A friend of mine from high school once told me I was nostalgic. For some very odd reason, I took it as a slam. I think at the time I thought she meant that I held onto the past or lingered back there as opposed to living life in the here and now. I never asked her to clarify, so I don’t know her motives, but I realize that she was right. I am nostalgic in the best sense of the word and in the worst sense of the word.
I love to soak in memories of really sweet times and be grateful for the gifts in my life: good nostalgia. But I also can be a bit of a curmudgeon, turning into one of those grouchy old ladies, where I rehearse and rehash all the wrong that’s been done to me: bad nostalgia.
Last week, I was driving through town and caught a glimpse of a car that is the same color, make and model of the car of an old friend. More accurately, a friend from my past that is no longer my friend. My eye immediately went to the license plate to see if it were her personalized one. Of course, it wasn’t, but it struck me that TEN YEARS LATER, I still look for her plates. (As if I’d turn my car around and chase her and beg her to tell me what I did wrong to tank our friendship…not that I’ve ever fantasized about that or anything.)
But this time was different. Because this time I was literally in the middle of listening to a sermon on forgiveness. So I just told Jesus right then and there that I had messed up that friendship and that I was sorry. But that she had hurt me too. That I had done everything I could think of to reconcile it, but reconciliation takes two, and apparently I hadn’t meant enough to her for her to make the effort. I told Jesus that even that part of it grieved my heart. I then begged him to help me finally let this darn thing go, to fully forgive her, and to not look for license plates anymore.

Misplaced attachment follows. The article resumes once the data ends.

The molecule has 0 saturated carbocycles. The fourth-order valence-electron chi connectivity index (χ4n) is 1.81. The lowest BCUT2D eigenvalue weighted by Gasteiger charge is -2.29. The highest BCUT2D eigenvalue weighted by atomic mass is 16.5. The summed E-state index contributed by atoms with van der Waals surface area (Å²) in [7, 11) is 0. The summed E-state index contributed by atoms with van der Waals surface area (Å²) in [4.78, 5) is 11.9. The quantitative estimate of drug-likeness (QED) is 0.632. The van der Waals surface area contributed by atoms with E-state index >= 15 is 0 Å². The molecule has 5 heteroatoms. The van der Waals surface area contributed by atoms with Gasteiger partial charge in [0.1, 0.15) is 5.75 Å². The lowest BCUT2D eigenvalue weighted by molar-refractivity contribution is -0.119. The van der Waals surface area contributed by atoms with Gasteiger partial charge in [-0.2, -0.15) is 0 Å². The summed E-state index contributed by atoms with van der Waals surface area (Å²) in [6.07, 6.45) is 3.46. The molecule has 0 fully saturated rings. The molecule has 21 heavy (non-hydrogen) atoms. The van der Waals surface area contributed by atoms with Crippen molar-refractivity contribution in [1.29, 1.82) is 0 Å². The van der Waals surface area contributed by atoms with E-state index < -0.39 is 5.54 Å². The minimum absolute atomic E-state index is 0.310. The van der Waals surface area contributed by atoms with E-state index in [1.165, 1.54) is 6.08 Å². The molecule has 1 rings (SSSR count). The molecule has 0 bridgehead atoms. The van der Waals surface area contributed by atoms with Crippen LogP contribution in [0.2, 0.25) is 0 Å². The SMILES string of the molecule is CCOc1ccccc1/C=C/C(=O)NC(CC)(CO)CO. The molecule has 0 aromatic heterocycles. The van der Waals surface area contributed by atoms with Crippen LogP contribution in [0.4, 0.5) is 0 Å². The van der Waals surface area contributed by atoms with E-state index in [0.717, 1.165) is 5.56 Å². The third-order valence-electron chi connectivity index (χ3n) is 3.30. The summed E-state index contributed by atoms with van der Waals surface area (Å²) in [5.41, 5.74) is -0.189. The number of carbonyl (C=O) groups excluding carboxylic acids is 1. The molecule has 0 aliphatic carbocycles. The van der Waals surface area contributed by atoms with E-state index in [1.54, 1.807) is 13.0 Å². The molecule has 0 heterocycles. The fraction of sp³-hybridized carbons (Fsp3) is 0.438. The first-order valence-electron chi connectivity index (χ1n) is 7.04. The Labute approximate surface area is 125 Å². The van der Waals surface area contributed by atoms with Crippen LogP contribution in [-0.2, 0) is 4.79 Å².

Here’s where He got all God on me. Later that same day, my daughter and I were working on a school project about her family, and we were rummaging through old pictures. In that pile I came across a picture of something very, very kind that past friend had done for me all those years ago. I asked God right then and there to make that small memory the thing I think about when she comes across my mind. That I no longer think of the hurt and what feels still so unresolved, but that I think of that one memory. Sort of like being able to choose your absolute best photo as your driver’s license picture instead of the one they force upon you. I changed my picture, changed the image. How good of God to meet me in my request of a ten-year-old hurt all in the same day.
But it gets better, as only God could do. I ran into that friend THAT night. And I walked up to her and I said hello and I told her that I stumbled upon a picture of that act of kindness she had done for me and I thanked her again and told her how much it meant to me. She looked at me with a bit of dislike masked behind her smile, but I gave that to Jesus. And then I walked away knowing that God had healed a deep wound in me that day, all in that one day, all because I gave something up to Him and invited Him into it. Only God.